Caroline is a sustainability worker and singer-song writer in Edinburgh. She joined the Scottish Greens after the independence referendum and attended her first RIC conference this weekend.

I never thought I was radical.

If you’d told me even ten years ago, when I first realised I was going to have to go a bit further into political action than dutifully reading and voting in elections if I wanted to even scratch the surface on action necessary to avoid dangerous climate change, that I would find myself at the Radical Independence Conference yesterday, part of a movement working for the self-determination of a country, I don’t know if I’d have believed you.

And it’s all because, unbelievably, you now have to be radical to want people to be nice to each other, to want people not to die for the sake of making the rich richer, and to want us to nurture a planet that is safe for humans to live on.

This thread ran through various aspects of yesterday’s conference.

Myshele Haywood, shamelessly dropping an F-bomb before midday, commented that any system where people who care about their neighbours and think we shouldn’t kill each other realise they’re radical, is kind of “fucked”.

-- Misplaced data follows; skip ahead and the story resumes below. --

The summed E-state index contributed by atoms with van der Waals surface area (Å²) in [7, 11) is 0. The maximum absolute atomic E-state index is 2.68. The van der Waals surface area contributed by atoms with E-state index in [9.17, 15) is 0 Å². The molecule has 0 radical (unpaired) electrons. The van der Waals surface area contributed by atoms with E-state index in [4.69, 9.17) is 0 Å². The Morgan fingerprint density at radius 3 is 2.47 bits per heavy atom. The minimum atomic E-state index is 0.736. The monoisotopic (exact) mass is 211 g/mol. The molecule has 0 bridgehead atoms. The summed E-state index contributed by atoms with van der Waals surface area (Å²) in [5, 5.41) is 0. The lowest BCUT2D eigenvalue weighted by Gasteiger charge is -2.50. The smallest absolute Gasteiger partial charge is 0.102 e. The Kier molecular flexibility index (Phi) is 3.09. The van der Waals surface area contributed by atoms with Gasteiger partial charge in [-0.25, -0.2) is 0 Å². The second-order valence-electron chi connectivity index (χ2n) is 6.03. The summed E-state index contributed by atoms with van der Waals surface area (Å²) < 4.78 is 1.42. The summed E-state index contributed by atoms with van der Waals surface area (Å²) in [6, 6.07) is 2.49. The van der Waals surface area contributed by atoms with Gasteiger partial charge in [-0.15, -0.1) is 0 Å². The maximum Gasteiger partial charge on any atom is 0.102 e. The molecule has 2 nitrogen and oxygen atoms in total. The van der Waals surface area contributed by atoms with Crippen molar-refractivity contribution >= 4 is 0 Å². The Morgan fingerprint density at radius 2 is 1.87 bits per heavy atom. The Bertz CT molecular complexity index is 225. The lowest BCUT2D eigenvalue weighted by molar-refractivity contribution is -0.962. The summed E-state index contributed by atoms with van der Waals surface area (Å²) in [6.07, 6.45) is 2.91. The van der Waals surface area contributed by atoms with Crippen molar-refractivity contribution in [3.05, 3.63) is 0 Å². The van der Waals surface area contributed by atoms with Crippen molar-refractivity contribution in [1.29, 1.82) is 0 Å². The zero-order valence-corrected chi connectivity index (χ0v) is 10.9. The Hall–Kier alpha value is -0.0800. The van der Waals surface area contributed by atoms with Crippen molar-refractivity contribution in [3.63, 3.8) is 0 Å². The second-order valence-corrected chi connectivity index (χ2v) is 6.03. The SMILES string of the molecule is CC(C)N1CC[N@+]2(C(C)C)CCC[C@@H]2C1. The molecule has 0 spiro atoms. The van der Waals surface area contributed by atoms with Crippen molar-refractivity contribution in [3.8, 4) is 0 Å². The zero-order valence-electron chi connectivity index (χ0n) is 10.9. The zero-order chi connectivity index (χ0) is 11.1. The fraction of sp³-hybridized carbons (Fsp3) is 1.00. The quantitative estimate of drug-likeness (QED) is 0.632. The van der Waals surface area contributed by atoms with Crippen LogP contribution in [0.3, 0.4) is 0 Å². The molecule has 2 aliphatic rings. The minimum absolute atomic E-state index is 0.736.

Saffron Dickson also made reference to the idea that “radical ideas aren’t so radical anymore” and that we have neither a crisis of funds, nor a crisis of hope.

In the afternoon, we heard from Focus E15, a group of mothers campaigning for more social housing. Yes, they’re doing ‘civil disobedience’, but to interpret them as aggressive or violent, you would definitely need to do some sizeable stretching of the truth. They rightly make the ‘mainstream’ establishment look coldhearted, ignorant, and inhumane.

So maybe this isn’t radical activism that I’ve found my way to after all, but if that’s what we need to call it to draw attention to it, and fight for decent standards of living for people in Scotland, the wider UK, and the across the world, which we do not currently have, then that’s what I’ll be part of.

From Alan Bissett’s talk on ’The People’s Vow’, which finished the conference:

“We are radical independence ONLY because an amoral vacuum has occupied the centre ground….What we propose is NOT radicalism. It is the basic normality and decency under which any human should expect to live.”